|May 31, 2011|
The library, Queen Mary’s Dolls’ House
From The Paris Review:
When the 104-year-old copper heiress Huguette Clark died earlier this week, obituaries invariably included the word eccentric. This was surely due at least somewhat to her apparent preference for making her home in hospitals. But part of it—the bigger part, I’m guessing—was her passion for dollhouses. In her later years, Clark retreated into an expensive miniature world, surrounding herself with large amounts of the tiny.
Second childhood? God complex? Arrested development? Maybe. But Clark wasn’t alone. Miniatures have exerted a fascination over adults—and often, rich and powerful adults—since Duke Albrecht V forced large portions of a sixteenth-century court into the construction of what’s known as the “Munich Baby House.” Queen Mary’s Windsor Castle fantasia—furnished and outfitted by practically every artisan with a royal appointment—is famous; less well known is the elaborate dollhouse for which Alice Longworth Roosevelt frequently neglected guests, or the modern-art masterpiece created in the 1920s by the bohemian Stettheimer sisters. The Thorne Miniature Rooms, housed in the Art Institute of Chicago, were a labor of love for Narcissa Thorne, bolstered by the Montgomery-Ward fortune. And heiress Frances Glessner Lee used her leisure to construct the Nutshell Studies of Unexplained Deaths, scale dioramas of murders so accurate that they are still used today to teach burgeoning MEs. Clearly, there’s something about the world at 1:12″.
Merleau-Ponty’s Child Psychology
As much as death signals the end of the self, birth is just as mysterious. Both extend out to infinity and signal the brevity and contingency of our lives. As mysterious are those first few years of life that one does not have access to as an adult, I know I existed before my earliest memories. I know I interacted with others, I learned to walk and talk. I was willful from my parent’s tales.
William Pope.L: Reader Friendly
William Pope.L is famous for (among other things) carrying a business card that identifies him as “The Friendliest Black Artist in America.” It’s a clever gag because it makes itself true, in a way, every time it draws people closer. The card must be especially useful when Pope.L does business with people who dread Black men or Black artists.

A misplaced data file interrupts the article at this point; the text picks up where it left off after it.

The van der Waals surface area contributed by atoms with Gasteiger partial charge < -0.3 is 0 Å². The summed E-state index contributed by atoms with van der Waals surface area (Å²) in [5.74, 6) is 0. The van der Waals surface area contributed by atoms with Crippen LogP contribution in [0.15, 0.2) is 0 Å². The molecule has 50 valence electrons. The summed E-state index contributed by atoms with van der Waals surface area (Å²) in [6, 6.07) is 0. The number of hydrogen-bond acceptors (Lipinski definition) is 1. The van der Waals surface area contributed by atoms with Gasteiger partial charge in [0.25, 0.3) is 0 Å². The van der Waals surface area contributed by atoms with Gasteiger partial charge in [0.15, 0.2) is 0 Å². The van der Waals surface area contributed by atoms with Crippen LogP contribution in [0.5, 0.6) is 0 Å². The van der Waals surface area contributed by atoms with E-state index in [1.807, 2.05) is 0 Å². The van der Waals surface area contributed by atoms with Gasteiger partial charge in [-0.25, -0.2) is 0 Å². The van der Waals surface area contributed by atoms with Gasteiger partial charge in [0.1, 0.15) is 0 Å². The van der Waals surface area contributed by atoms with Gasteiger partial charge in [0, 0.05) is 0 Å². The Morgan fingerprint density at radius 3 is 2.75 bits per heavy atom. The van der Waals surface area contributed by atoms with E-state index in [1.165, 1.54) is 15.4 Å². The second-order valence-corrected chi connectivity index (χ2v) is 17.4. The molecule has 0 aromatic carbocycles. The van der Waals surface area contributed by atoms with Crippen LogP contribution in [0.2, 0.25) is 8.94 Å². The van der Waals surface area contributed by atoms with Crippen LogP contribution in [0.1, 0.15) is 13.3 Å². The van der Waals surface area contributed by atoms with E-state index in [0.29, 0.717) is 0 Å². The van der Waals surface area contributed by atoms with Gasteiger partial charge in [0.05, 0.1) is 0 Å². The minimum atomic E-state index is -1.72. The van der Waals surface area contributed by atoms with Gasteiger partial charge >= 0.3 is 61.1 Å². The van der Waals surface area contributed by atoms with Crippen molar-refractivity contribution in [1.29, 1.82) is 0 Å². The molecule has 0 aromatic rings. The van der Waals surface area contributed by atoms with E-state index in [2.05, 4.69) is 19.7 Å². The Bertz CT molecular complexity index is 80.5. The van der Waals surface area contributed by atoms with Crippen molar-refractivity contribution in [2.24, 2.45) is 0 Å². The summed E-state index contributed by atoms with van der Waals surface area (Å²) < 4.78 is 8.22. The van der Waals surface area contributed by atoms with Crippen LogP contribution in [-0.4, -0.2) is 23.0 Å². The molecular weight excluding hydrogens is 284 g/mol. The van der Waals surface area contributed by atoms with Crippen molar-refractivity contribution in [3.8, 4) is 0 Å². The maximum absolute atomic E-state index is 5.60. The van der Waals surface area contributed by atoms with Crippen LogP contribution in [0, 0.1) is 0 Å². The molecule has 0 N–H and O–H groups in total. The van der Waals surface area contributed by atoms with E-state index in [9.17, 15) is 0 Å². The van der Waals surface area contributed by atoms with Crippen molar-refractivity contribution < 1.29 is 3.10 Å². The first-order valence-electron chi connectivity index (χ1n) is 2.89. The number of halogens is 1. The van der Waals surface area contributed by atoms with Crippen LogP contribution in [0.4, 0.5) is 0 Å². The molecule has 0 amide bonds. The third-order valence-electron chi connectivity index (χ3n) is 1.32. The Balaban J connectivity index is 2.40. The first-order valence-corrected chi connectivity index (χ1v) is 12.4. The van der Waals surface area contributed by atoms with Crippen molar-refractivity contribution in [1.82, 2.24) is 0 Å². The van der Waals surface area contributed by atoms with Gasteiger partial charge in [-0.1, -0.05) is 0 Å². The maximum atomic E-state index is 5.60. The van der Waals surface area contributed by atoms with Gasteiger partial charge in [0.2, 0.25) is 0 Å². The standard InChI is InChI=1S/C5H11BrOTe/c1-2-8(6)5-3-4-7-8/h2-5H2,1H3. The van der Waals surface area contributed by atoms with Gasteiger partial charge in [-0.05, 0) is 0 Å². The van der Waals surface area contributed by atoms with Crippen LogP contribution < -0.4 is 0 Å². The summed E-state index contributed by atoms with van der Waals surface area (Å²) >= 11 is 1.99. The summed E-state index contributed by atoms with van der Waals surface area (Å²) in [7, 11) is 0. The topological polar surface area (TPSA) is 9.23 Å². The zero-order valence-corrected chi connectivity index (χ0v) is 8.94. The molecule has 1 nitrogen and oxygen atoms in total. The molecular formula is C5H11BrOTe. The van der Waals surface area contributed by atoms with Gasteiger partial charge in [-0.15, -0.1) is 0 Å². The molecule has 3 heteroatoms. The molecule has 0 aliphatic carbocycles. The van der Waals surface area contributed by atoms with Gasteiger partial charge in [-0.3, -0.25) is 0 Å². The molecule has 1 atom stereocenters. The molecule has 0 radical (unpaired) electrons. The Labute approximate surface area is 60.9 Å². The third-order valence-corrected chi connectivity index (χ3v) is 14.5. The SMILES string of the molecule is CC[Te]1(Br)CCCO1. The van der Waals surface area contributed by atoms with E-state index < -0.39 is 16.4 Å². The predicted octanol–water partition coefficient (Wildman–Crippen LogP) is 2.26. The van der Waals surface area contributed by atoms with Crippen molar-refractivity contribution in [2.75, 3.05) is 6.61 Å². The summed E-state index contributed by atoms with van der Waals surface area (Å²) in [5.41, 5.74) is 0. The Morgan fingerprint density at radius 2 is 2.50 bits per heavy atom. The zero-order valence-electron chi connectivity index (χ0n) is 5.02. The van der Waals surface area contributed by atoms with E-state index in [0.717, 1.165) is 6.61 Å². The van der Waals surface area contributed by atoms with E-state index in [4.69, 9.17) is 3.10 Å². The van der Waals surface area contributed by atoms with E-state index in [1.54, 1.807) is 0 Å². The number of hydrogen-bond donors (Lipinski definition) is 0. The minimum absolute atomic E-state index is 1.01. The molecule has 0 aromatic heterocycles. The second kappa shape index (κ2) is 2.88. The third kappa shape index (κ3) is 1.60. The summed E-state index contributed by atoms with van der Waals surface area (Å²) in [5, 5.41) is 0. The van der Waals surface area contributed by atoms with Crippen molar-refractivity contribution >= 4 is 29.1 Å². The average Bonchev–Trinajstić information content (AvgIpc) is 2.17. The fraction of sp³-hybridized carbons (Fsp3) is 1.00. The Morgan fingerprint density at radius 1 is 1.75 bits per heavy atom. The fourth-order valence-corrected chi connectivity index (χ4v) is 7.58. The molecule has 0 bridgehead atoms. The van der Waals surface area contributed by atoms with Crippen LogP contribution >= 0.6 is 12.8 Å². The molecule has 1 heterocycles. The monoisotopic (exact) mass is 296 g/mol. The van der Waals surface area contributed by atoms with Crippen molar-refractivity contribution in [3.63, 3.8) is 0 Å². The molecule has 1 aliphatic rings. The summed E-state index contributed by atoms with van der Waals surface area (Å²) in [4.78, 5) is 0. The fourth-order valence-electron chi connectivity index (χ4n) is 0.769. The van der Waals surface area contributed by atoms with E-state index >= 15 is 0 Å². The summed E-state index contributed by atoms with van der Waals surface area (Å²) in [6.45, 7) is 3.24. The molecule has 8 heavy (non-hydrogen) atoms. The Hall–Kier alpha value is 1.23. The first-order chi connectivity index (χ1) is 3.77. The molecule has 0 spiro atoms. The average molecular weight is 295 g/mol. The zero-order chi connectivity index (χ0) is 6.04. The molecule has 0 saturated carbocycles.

10 Things the NSA Has Seen Me Do
One winter in my early twenties myself and some good friends — a merging of art, music and literary ladies of New York, full-grown girls aspiring to be women — got together, had a lovely dinner, some wine and delightful chat. Then we decided to spend an hour practicing “Teach Me How To Dougie”. NSA — can you teach me how to Dougie? You know why? “Because all my bitches love me.”
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In an effort to be interdisciplinary, and to keep up with the current trend for all things neuroscience, I recently attended a conference in Berlin on neuroaesthetics. One of only two philosophers in the room, I found myself on the receiving end of an incredibly hostile attack after asking a question of the founding guru of the discipline, the neuroscientist Professor Semir Zeki of University College London.
Instead of traveling solo, the heroines in Thelma & Louise (1991) escape together from social constraints and obligations from work, home and a controlling marriage. Instead of merely reflecting on their lives, throughout the movie Thelma (Geena Davis) and Louise (Susan Sarandon) encounter real threats and real adventure (though far from comical); their short vacation quickly turns into a nightmare. Instead of chasing love, they are chased by the FBI for shooting the man who attempted to rape Thelma.